The best moments for me in the first composition, Hereward, were in the second movement, ‘Battle’. I would have loved to have been up there on the stage with the performers, stamping my feet to the marching warriors. The first movement evoked the mysteriousness of the Fens perfectly while the third movement was soothing and the final movement was a joyful and tuneful final ‘Celebration’.
This work was commissioned by The High Sheriff of Cambridgeshire, Linda Fairbrother, and if you are interested in performing it, you should contact Cambridge Music or Linda on It comes highly recommended.
The second piece was an enchanting story narrated by Jeremy Harmer who composed the work with Phil Toms. Singers included Ely Imps, massed children’s voices from local primary schools, in Voco Parentis from King’s College Cambridge and the Colchester Institute Cantores Chamber Choir. The quality of performance was amazing considering the numbers involved. The soloists were excellent and featured Jack Grinstead, Lucy Pearce, Robin Horgan, Mark Hounsell,, Jan Moore and Rebecca Duckworth.
This was indeed a special community event that gave much joy to performers and audience.
Ely Sinfonia’s next event will be on the 5th of April when Ely Sinfonia will play Mozart’s Coronation Mass for the Cathedral’s Easter Mass. and a major concert to book early for will be their ‘Eroica, Music from the Romantic Era’ on 9th May at Ely Cathedral contact:
Ely Cathedral Box Office tel: 01353 660349 email:
Ely Sinfonia enquiries: 07889157222/01353721007 email

Review of Chatteris Music Society’s Concert featuring The Band of The Queen’s Division at The Church of St. Peter and St. Paul Chatteris on Saturday 7th March 2015.

March 8, 2015

The Church at Chatteris positively buzzed with excitement as dazzling members of The Band of the Queen’s Division took their places to begin their concert. The packed audience was not disappointed. It was magnificent.
The band was led by two conductors who had local connections with Netherhall School . They were Captain Jon Milne and Warrant Officer Class 1 Ben Mason. They took it in turn to rouse these highly talented musicians into presenting a wonderfully varied programme played with phenomenal skill.
We stood for the National Anthem and then seated ourselves for a real treat. Normally, you would expect the programme would be filled with traditional march music, but this was not the case. These instrumentalists showed that they can let rip as much as any other jazz or rock band.
Luxurious, full jazz harmonies, rippling cascades , rhythmic accuracy and breath-taking agility were the order of the day while tremendous toe-tapping moments emanated from ‘Anything Goes’, ‘Irving Berlin Showstoppers’ and ‘Sousa’.
A lighter, more expressive touch stirred the heart strings with ‘On Golden Pond’, ‘Over the Rainbow’, ‘Smile’, ‘What a Wonderful World’, ‘Bring him Home’, and ‘On my Own’, many of which featured in house- singers.
Only a band such as this could produce the wild excitement and terror of the darkest moments of ‘Phantom of the Opera’, while the amazingly intricate rhythms and catchy tunes of ‘Cole Porter Spectacular’ captivated us all.
Musician Brendan Gudgeon’ s solo on vibraphone in ‘Tribute to Lionel’ was magical and the final pieces, ‘Miss Saigon’ and their traditional marches: The Corps of Army Music and The Queen’s Division rounded this fantastic evening off perfectly.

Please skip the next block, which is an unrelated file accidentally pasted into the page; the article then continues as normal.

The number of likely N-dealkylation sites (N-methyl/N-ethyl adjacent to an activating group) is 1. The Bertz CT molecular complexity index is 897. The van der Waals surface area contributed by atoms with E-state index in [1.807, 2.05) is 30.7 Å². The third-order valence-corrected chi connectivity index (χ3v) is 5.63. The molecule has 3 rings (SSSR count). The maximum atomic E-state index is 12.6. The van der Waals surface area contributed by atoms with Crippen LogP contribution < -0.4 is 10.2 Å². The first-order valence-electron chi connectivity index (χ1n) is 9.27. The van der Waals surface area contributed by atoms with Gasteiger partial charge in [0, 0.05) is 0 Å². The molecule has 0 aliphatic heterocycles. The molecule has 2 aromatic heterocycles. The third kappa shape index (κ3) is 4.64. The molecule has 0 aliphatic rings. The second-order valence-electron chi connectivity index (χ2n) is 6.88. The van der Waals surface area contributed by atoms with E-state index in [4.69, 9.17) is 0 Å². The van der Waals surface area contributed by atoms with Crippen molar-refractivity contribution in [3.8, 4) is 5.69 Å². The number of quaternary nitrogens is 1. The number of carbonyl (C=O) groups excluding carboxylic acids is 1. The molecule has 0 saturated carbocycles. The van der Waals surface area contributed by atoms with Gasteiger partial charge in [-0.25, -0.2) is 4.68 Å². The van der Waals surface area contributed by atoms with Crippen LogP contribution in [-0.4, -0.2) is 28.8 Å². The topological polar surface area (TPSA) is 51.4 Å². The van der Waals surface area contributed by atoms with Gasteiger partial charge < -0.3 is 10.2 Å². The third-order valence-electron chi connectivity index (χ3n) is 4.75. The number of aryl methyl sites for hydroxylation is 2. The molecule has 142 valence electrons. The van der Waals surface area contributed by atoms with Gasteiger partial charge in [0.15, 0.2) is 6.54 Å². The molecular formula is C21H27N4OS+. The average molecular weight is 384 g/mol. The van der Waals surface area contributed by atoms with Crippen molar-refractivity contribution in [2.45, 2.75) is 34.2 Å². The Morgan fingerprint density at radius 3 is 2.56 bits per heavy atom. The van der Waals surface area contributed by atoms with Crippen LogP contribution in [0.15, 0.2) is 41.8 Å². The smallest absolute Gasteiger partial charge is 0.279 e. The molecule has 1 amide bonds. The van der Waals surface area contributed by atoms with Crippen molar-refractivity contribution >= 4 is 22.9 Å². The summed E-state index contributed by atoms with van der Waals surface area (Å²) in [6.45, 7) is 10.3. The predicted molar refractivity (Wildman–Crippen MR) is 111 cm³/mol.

It was no wonder people had to be turned away for this event, so book early for Chatteris Music Society’s next event on Friday 24th April, featuring The King’s Men.
Proceeds from the evening supported SSAFA (Soldiers, Sailors and Airmen’s Families Association) and CAMUS (Corps of Army Music).
contacts: tel: 01354 669104 or 01354 692009 (for more photographs)

A review of the Cann twins’ concert in the Hayward Theatre on Friday 6th March 2015

March 7, 2015

Why travel to Cambridge or London? Within the heart of our fair city of Ely a number of first-rate concerts are held in the Hayward Theatre on a regular basis as part of the King’s School Concert Series. One of these concerts took place last night and, as expected, it was very well worth attending.
These amazing twins gave us a delightful evening of piano music, played for the most part on two separate grand pianos and from memory. Their tremendous technique, empathy with the music and between each other and their meaningful expression gave the music extra warmth and accessibility.
They played works by Shostakovich, Cui, Tchaikovsky, Liszt, Rimsky Korsakoff, Rachmaninoff and Gershwin. They also included a fascinating work of their own called ‘Black and White Suite’ in which Tony played the trumpet for the first ‘Fanfare’ movement.
The evening opened with ‘Concertino for Two Pianos’ by Shostakovich and these phenomenal pianists brought his sounds to life, whether spiky, sonorous, or robust. An exquisite ‘Notturno’ by Cui followed and then their arrangement of three movements from Tchaikovsky’s ‘Swan Lake’ Suite recalled this very popular music clearly. It was easy to imagine the fluttering swans with the precision and flow of their playing.
A dazzling piano duet of Liszt’s ‘Hungarian Rhapsody no 2’ ended the first half of this popular programme.
With amazing skill they whizzed through the ‘Flight of the Bumble Bee’ by Rimsky Korsakoff to being the second half of the programme. Then the origins of the ‘Tarantella’ – music composed to represent jittery dancing inspired by the fearful tarantula spider was perfectly portrayed in the second movement of their offering by Rachmaninoff. The first movement: ‘Romance’, was ‘romantic’ indeed with moments of heightened passion as the music flowed.
The evening culminated with Percy Grainger’s arrangement of ‘Fantasia on Porgy and Bess’ and it was wonderful to hear all those favourite songs brought to light again, such as ‘Summer time’ and ‘Bess, you is my woman now’. These exceptional ladies had no problem with Gershwin’s unique harmonic texture and syncopated style.